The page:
While auditing some WordPress websites for workshop participants last week, I was staggered to find some important settings completely overlooked.
This is not the fault of the website owners, but rather the people they had paid to put their WordPress websites together.
If you have had the Baker Marketing team build your website, you can ignore today’s article but if you’ve had your WordPress site put together by someone else, please take a few minutes to check the following settings.
The Settings tab
These items are all found in your Settings tab, which you get to by logging in to your WordPress site and viewing the ‘backend’ or administration area.
When you hover your mouse over the tab called Settings, you should see a number of options emerge to the right (if you don’t, try clicking Settings and the sub-items should unfold below Settings); we’ll look through just three of them today.
Settings > General – the Tagline
By clicking on General under the Settings tab, you see a list of settings for your website, beginning with Title.
Usually, the title has been set correctly (typically the name of your business) but the field underneath it called Tagline is the first culprit for us to check.
By default, WordPress inserts the words ‘Just another WordPress blog’ into the Tagline field.
If your website developers were novices, sloppy or incompetent, they overlook updating that field, which is a pity because the words entered here are of great assistance to Google in understanding what your website is about.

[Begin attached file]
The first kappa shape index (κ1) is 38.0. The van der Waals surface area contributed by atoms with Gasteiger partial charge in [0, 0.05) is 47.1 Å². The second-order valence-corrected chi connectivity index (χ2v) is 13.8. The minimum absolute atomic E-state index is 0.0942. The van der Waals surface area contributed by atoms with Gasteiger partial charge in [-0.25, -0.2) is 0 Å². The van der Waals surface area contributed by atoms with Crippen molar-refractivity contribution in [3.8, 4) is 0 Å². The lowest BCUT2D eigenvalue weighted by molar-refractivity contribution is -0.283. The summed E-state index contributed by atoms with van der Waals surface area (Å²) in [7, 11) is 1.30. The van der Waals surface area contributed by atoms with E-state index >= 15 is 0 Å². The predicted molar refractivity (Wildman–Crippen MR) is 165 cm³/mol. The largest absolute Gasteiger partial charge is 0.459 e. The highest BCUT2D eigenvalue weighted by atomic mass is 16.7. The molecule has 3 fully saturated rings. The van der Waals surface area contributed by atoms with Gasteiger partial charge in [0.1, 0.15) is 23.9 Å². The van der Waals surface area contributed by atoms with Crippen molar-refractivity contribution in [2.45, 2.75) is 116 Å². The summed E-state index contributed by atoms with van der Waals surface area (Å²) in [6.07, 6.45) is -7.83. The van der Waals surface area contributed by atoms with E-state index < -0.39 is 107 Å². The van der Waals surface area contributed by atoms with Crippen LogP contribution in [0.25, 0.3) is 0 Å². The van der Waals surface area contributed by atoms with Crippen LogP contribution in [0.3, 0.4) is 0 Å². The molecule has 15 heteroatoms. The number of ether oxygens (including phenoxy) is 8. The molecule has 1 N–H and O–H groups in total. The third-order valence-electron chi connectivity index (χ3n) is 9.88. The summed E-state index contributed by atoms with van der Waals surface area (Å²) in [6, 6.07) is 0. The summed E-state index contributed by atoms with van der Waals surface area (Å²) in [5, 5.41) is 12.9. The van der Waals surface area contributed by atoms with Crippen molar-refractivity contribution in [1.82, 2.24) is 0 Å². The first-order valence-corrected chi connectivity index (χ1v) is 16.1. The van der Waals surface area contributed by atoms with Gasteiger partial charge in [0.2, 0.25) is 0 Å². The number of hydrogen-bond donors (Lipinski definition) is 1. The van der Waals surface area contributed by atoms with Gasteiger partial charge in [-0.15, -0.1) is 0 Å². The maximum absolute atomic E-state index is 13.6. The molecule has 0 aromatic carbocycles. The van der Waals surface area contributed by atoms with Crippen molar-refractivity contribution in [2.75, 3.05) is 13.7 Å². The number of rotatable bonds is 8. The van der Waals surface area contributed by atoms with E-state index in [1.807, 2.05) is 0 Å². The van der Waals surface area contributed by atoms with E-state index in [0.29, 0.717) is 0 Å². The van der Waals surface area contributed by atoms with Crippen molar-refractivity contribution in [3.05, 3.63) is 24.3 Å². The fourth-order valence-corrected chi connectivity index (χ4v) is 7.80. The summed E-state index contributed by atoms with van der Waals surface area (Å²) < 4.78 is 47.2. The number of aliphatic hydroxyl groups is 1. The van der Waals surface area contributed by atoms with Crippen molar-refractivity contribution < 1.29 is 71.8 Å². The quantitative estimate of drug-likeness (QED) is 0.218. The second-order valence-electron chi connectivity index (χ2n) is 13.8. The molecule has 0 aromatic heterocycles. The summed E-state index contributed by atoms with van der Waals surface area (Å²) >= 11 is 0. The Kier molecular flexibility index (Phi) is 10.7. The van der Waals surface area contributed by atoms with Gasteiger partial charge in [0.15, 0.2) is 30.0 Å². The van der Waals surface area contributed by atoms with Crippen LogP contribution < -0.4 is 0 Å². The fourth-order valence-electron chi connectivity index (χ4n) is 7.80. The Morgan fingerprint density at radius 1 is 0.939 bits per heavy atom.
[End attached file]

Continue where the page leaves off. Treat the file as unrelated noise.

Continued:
WordPress suggests you fill this space with ‘a few words [to] explain what this site is about’.
Typically, we enter a positioning statement that sums up your Unique Selling Point or main problem that you solve, in words that closely align with the words your potential clients will be using in Google to search for someone like you.
Alternatively, we sometimes use that area for your main email address and phone number (to make contacting you easy) or an address (if that is a key piece of information that your business relies on communicating).
So, go ahead and enter some text that is relevant, scroll to the bottom of the page and click Save Changes, and you are done.
Settings > General – the Timezone
Another important setting on the same page is your timezone.
Too often I find developers leave the timezone set at its default setting of GMT.
This can be a pain in the neck when it comes to scheduling posts and can play havoc with other features you might add to your site like calendars or coming events listings.
To update it to your timezone, simply click on the timezone listed then scroll up to find your zone.
Note: You don’t need to use GMT plus or minus a number of hours, if you scroll to the top of the list, you will see named timezones like Adelaide and Darwin grouped under country/regional settings.
Select your timezone, scroll to the bottom of the page and click Save Changes, and you are done.
Settings > Reading
The last of the most commonly overlooked settings is the one that tells search engines like Google whether you want them to index your website or not.
You might think this is a silly setting, but many developers use this during the development phase to stop Google indexing your site while it is incomplete.
However, some developers forget to go back and turn OFF the blocking until you realise, months down the track, that your site is not being indexed by search engines.
It is easy to fix, simply go to the Reading tab and UNTICK the box called Discourage search engines from indexing this site, then click Save Changes, and you are done.